Qualified Domestic Relations Order Alimony

Qualified domestic relations order alimony

In Florida, both the Department of Revenue and the family circuit courts have the authority to order that a qualified domestic relations order (QDRO) be drafted and implemented for the benefit of the alternative payee and/or their child (beneficiary or recipient). A Qualified domestic relations order alimony and a Qualified domestic relations order child support go hand-in-hand. A QDRO is intended and is generally necessary for the distribution and disbursement of one’s retirement benefits in a divorce or other family law matter. A QDRO disbursement of retirement benefits may apply to arrearages in alimony and/or child support cases or as otherwise may be applicable and allowable under Florida law. For more information, call Jacobs Law Firm, QDRO Attorney Florida to schedule a consultation. Dial 407-335-8113 today.

A qualified domestic relation order alimony (QDRO) is a court order that assures an alternative payee’s (person receiving the money) right to receive the entirety or a percentage of the benefits that may be available in the payor’s retirement plan and allowable pursuant to the terms of the plan. Generally, an alternate payee is the spouse or child of the payor or a legal guardian if circumstances should warrant. Examples in Florida for a qualified domestic relations order child support include Florida Retirement System (FRS), Disney’s the “Plan” (for Disney employees), and other retirement benefits programs insofar as the payor qualifies.

Provided the Department of Revenue or the family circuit court rules that a payor owes substantial child support or alimony arrearages, a payor may be compelled by court order to produce a QDRO. A QDRO in Florida divides a payor’s 401K or other retirement-based account to pay for overdue child support or alimony arrearages as referenced above.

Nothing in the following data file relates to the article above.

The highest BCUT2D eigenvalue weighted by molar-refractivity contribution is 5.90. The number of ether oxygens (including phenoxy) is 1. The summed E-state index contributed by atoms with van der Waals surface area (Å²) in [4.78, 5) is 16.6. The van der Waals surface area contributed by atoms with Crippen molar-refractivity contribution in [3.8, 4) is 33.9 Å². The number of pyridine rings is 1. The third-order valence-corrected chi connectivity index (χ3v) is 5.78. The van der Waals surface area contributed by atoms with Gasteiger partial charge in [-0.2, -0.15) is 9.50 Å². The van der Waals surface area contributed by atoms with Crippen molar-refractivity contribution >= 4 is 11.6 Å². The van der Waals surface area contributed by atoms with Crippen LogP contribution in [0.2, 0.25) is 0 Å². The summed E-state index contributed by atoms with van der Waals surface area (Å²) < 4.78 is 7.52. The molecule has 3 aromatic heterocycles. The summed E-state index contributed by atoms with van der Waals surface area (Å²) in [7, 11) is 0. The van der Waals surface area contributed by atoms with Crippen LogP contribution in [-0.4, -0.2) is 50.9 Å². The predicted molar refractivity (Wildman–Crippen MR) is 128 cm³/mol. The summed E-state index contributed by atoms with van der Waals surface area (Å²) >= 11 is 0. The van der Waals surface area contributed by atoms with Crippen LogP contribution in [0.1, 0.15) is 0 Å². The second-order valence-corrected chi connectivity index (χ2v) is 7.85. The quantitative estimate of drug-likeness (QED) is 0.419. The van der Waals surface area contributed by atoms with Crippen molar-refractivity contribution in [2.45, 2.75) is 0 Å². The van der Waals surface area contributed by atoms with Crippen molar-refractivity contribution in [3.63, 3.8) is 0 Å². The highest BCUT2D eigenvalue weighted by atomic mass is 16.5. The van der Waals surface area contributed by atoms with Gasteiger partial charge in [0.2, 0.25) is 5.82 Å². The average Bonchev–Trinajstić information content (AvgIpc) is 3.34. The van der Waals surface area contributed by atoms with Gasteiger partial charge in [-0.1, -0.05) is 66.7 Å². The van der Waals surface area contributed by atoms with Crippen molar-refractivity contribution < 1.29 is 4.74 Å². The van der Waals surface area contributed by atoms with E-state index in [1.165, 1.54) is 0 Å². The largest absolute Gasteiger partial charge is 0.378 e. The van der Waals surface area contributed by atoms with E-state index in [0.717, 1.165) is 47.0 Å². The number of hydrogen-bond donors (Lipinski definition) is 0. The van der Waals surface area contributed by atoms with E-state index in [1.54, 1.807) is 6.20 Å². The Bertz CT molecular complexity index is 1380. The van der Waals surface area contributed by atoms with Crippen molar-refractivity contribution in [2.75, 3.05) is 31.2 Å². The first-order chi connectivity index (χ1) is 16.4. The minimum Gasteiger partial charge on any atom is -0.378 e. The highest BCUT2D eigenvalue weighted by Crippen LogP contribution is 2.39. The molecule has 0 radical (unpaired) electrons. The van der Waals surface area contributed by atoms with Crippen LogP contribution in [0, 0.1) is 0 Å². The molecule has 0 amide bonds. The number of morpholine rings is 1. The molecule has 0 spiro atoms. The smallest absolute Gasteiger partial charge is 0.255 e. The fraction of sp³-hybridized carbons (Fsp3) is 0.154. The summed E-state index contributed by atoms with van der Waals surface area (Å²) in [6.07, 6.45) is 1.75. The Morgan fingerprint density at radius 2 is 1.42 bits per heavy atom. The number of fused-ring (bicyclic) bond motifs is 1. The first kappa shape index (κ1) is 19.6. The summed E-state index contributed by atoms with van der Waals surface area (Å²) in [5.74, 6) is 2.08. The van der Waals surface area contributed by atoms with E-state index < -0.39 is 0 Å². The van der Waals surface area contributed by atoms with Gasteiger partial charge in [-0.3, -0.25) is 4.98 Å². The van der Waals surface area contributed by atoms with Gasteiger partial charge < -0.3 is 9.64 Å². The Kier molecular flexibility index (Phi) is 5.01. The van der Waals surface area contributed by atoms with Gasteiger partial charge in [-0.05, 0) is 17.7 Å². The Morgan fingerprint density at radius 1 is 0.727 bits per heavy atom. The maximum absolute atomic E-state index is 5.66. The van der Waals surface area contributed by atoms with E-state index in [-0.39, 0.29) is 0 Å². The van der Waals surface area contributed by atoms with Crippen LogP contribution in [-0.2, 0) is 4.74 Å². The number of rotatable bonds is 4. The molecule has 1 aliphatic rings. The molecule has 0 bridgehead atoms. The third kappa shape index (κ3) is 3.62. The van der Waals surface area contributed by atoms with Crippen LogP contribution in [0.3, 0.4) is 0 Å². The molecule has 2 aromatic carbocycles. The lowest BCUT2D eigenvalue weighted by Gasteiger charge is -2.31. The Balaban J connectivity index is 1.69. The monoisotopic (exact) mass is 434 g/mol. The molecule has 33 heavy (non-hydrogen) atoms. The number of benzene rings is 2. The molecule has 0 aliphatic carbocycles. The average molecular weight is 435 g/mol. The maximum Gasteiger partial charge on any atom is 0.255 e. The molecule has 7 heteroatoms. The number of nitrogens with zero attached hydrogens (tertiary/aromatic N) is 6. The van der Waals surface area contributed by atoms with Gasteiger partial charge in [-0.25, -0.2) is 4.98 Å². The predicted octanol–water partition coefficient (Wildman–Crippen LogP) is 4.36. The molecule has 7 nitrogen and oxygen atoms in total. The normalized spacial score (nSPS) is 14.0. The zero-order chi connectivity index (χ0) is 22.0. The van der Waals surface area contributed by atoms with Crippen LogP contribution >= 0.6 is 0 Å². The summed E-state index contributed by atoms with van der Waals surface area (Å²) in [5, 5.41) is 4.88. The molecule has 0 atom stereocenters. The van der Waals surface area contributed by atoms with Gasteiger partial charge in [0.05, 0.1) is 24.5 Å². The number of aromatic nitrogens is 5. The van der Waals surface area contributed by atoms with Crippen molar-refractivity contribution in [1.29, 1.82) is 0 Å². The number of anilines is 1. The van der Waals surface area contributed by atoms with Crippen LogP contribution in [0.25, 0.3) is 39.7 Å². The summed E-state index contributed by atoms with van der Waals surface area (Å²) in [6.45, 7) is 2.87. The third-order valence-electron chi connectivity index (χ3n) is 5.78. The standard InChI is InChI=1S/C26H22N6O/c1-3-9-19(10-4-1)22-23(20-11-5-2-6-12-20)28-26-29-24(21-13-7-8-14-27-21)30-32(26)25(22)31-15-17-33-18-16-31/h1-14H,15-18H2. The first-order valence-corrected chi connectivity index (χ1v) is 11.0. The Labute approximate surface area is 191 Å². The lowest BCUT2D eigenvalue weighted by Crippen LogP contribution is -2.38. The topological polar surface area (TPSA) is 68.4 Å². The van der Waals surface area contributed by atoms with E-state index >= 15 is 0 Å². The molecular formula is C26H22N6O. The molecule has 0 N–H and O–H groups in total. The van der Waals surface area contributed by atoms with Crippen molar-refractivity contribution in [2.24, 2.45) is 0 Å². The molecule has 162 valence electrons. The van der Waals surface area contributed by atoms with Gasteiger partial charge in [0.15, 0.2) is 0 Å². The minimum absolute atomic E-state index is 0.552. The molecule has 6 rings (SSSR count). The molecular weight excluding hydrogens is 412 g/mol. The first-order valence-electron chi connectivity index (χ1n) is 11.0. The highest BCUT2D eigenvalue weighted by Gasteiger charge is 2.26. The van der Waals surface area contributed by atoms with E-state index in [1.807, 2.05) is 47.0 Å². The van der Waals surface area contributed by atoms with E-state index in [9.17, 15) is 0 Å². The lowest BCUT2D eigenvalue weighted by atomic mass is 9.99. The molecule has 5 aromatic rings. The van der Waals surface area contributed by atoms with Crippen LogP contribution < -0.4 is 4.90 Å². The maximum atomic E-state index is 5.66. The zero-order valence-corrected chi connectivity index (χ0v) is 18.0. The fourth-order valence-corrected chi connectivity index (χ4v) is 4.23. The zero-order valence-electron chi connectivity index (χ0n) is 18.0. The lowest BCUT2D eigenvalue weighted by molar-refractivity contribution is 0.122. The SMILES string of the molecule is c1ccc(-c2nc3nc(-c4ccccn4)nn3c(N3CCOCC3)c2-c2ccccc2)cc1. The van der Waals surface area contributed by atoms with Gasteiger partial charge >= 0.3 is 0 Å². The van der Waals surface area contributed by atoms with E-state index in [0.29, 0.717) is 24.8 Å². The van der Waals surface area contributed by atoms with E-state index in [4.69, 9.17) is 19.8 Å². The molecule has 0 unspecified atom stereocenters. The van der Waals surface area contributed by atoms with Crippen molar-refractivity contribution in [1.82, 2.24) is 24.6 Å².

qualified domestic relations order child support

The basic informational (but not limited to) requirements for a QDRO to be issued and accepted by a plan administrator are:

  1. The names and addresses of the participant (payor) and alternate payee(s),
  2. The name and information regarding the payor’s plan,
  3. The amount of the intended disbursal to the alternate payee(s), which can be a percentage or a dollar amount, and
  4. Instructions regarding the manner of payment and the timeline associated with the payment(s).

Ultimately, whether a Qualified domestic relations order alimony and a Qualified domestic relations order child support qualify for a QDRO are satisfactory, the plan administrator (a fiduciary) will render a determination. For a determination of the benefits available and the meeting of certain requirements, it is best to submit the QDRO proposal to the plan administrator prior to submitting it to the court. Contact Jacobs Law Firm, QDRO Attorney Florida to schedule a consultation. Dial 407-335-8113 today.

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